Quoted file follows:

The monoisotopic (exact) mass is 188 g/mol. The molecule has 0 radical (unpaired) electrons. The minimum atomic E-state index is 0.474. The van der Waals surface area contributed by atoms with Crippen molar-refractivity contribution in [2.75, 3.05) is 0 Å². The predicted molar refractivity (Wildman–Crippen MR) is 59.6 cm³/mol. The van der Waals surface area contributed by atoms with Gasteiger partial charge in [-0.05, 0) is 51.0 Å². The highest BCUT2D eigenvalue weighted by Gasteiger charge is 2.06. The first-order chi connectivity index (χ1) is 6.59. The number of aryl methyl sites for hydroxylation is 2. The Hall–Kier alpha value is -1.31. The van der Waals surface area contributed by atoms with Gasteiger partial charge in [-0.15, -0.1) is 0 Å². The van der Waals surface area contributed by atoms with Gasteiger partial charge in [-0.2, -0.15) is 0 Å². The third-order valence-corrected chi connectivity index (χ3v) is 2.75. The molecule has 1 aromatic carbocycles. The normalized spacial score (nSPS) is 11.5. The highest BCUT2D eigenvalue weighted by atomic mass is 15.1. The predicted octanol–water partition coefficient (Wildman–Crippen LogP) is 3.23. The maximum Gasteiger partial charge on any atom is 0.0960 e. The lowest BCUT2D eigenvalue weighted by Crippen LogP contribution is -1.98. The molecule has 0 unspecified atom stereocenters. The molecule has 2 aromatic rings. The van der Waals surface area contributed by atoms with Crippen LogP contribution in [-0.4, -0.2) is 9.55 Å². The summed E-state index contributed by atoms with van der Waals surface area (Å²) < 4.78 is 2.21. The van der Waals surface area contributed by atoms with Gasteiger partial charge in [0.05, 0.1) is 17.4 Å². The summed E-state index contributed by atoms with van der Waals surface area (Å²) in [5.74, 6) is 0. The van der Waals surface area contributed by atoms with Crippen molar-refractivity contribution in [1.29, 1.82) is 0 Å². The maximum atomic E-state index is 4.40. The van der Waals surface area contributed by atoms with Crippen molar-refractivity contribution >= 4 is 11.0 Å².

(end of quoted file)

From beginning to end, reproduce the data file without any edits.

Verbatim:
The monoisotopic (exact) mass is 188 g/mol. The molecule has 0 radical (unpaired) electrons. The minimum atomic E-state index is 0.474. The van der Waals surface area contributed by atoms with Crippen molar-refractivity contribution in [2.75, 3.05) is 0 Å². The predicted molar refractivity (Wildman–Crippen MR) is 59.6 cm³/mol. The van der Waals surface area contributed by atoms with Gasteiger partial charge in [-0.05, 0) is 51.0 Å². The highest BCUT2D eigenvalue weighted by Gasteiger charge is 2.06. The first-order chi connectivity index (χ1) is 6.59. The number of aryl methyl sites for hydroxylation is 2. The Hall–Kier alpha value is -1.31. The van der Waals surface area contributed by atoms with Gasteiger partial charge in [-0.15, -0.1) is 0 Å². The van der Waals surface area contributed by atoms with Gasteiger partial charge in [-0.2, -0.15) is 0 Å². The third-order valence-corrected chi connectivity index (χ3v) is 2.75. The molecule has 1 aromatic carbocycles. The normalized spacial score (nSPS) is 11.5. The highest BCUT2D eigenvalue weighted by atomic mass is 15.1. The predicted octanol–water partition coefficient (Wildman–Crippen LogP) is 3.23. The maximum Gasteiger partial charge on any atom is 0.0960 e. The lowest BCUT2D eigenvalue weighted by Crippen LogP contribution is -1.98. The molecule has 0 unspecified atom stereocenters. The molecule has 2 aromatic rings. The van der Waals surface area contributed by atoms with Crippen LogP contribution in [-0.4, -0.2) is 9.55 Å². The summed E-state index contributed by atoms with van der Waals surface area (Å²) < 4.78 is 2.21. The van der Waals surface area contributed by atoms with Gasteiger partial charge in [0.05, 0.1) is 17.4 Å². The summed E-state index contributed by atoms with van der Waals surface area (Å²) in [5.74, 6) is 0. The van der Waals surface area contributed by atoms with Crippen molar-refractivity contribution in [1.29, 1.82) is 0 Å². The maximum atomic E-state index is 4.40. The van der Waals surface area contributed by atoms with Crippen molar-refractivity contribution >= 4 is 11.0 Å².